Not all metroidvanias have item descriptions beyond a single line telling you what it does in gameplay terms. That's fine. Lore-filled item descriptions are more of a "Soulsborne" tradition anyway. But still, those two sub-genres of the "action adventure" family have a lot in common and what works in one can often be brought to the other.
Both The Lightkeeper and The Trespasser tell their story partly through item descriptions, and the way I approach it is by making each description its own short story. Or rather micro-story, like those Twitter accounts who try to tell a story in one tweet.
If you went through the steps outlined before, each item should already have a place in the world that can be used as a springboard for ideas. Let's take the Spider-form ability in The Trespasser as an example: it is found in a mansion filled with fanatics who long to become spiders themselves. Naturally, the short-story for this powerup will be all about them, what they tried to reach their goal and how they failed. And then, as is natural for most short-stories, I end it on a twist by telling you that where they failed, you succeeded. Which naturally flows into the second part of the item description: what it does in gameplay terms.
I try to keep both the short-story and the gameplay-oriented TL;DR parts on different paragraphs because while I hope players will be sufficiently interested in the lore to read the story, some will want to skip it to get to the gameplay part. Again, it's fine.
One of the powers of item descriptions is how multiple items can mention the same entities, giving you a sense of them without having to actually feature them in-game. Dark Souls is a great example of this: many of its prominent characters are just not in the game beyond item descriptions.
They say that no piece of art is ever finished, only abandoned, and it's true for games. When making yours, it's very important to know which tasks and elements are mandatory, important or simply nice to have: you need to know at any point if your game is ready to be "abandoned" or not. I believe that every hobby project is a race against the loss of motivation, so you need to be ready to push the "release" button when this time comes.
But then what happens to all the neat ideas you left on the table? Could you add them back later?
As mentioned before, metroidvanias are "media" games intended to give you a complete experience while you're playing. They're not rogue-likes you can forever extend: once a player reached the end, they're done. So how does that work?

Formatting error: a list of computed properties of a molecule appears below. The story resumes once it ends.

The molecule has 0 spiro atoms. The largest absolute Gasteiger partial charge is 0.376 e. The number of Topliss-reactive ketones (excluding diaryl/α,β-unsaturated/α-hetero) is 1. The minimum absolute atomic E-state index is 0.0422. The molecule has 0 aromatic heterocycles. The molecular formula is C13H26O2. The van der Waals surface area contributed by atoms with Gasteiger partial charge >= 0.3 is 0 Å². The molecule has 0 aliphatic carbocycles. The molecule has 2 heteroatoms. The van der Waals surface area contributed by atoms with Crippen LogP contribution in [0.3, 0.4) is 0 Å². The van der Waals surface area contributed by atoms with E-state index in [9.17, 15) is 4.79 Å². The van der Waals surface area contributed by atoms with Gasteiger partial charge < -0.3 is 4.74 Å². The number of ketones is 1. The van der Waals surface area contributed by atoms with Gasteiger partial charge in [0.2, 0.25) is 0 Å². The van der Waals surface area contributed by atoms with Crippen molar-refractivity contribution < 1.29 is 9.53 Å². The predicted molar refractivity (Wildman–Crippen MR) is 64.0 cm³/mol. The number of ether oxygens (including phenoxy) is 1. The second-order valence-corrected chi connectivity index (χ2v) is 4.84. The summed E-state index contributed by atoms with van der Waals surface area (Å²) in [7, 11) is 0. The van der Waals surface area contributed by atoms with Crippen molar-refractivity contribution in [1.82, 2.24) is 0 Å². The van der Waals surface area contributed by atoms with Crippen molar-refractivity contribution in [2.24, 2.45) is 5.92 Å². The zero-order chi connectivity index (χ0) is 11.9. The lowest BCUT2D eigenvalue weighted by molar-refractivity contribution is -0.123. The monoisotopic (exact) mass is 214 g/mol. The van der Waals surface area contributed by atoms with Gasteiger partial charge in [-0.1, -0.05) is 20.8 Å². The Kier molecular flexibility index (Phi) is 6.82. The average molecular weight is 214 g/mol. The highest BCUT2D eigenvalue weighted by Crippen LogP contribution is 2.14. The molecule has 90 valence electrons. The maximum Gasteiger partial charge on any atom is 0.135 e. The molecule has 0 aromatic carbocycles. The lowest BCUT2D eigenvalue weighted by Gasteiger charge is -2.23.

Both The Lightkeeper and The Trespasser received significant updates after completion. The way I did it is that I only added optional stuff. I didn't want a player updating in the middle of their playthrough to discover they were stuck because I introduced a new mandatory ability they "missed" and couldn't go back to.
But I didn't want the additional content to feel tacked on at the end either. I want new players to believe it was all built at the same time, all part of a larger whole. How to do that retroactively? I believe the key is to draw connections.
One way to do that is to introduce abilities that feel required in the base game. For example, in The Trespasser base game, you get bombs to blow up the rocks standing in your way. Sometimes those rocks are in small crevices and you're supposed to find the right angle to throw the bomb into it. But if you visit the Ice Caves zone added in the extension, you can get the ability to place bombs while you're in spider-form (the equivalent of the morphball). It makes those puzzles considerably easier, to the point players feel like it's the intended solution. Suddenly half a dozen pre-existing "locks" get connected to this "key" that was added way later. And because the initial solution is still around, players are rewarded for experimenting and finding it before getting the new ability, making them feel a bit like a speedrunner discovering a "skip".
Obviously, you can also add new "locks" in the base game for the "keys" found in the extensions. There's probably plenty of room left to append stuff, but once again, I believe it's better for them to be optional.
Connections between the extensions and base-game don't have to all be mechanical "keys/locks". One obvious candidate is the story. When I approach a new extension, I try to make it about one or more elements of the lore that may have been underserved in the base game. For example, The Trespasser repeatedly mentions a mysterious man who kickstarted your journey off-screen by tricking you into coming to this strange place. Why? What's his deal? When I started working on the Ice Caves extension, I decided it would be his home, so you could learn more about him and maybe even meet him.
For players discovering the game post-extension, it all feels like part of the same game, and only the fact none of it is part of the critical path may hint that it was added later.
There you have it, everything I know about making metroidvanias! It's all based on my own experience, so hopefully it can jump-start your own journey.
If you were hoping for a more technically-inclined writeup, I do have a postmortem for Aereven: Lunar Wake, a 2D Zelda-like built with the same engine as the The Trespasser: Postmortem, part 1: the Engine.
If there's any other topic you're wondering about, feel free to reach me, I may be able to expand on it. A good way to do it is to join Dreamnoid's Discord server, but you can also find my contact at the bottom of the page.
Good luck on your gamedev adventures!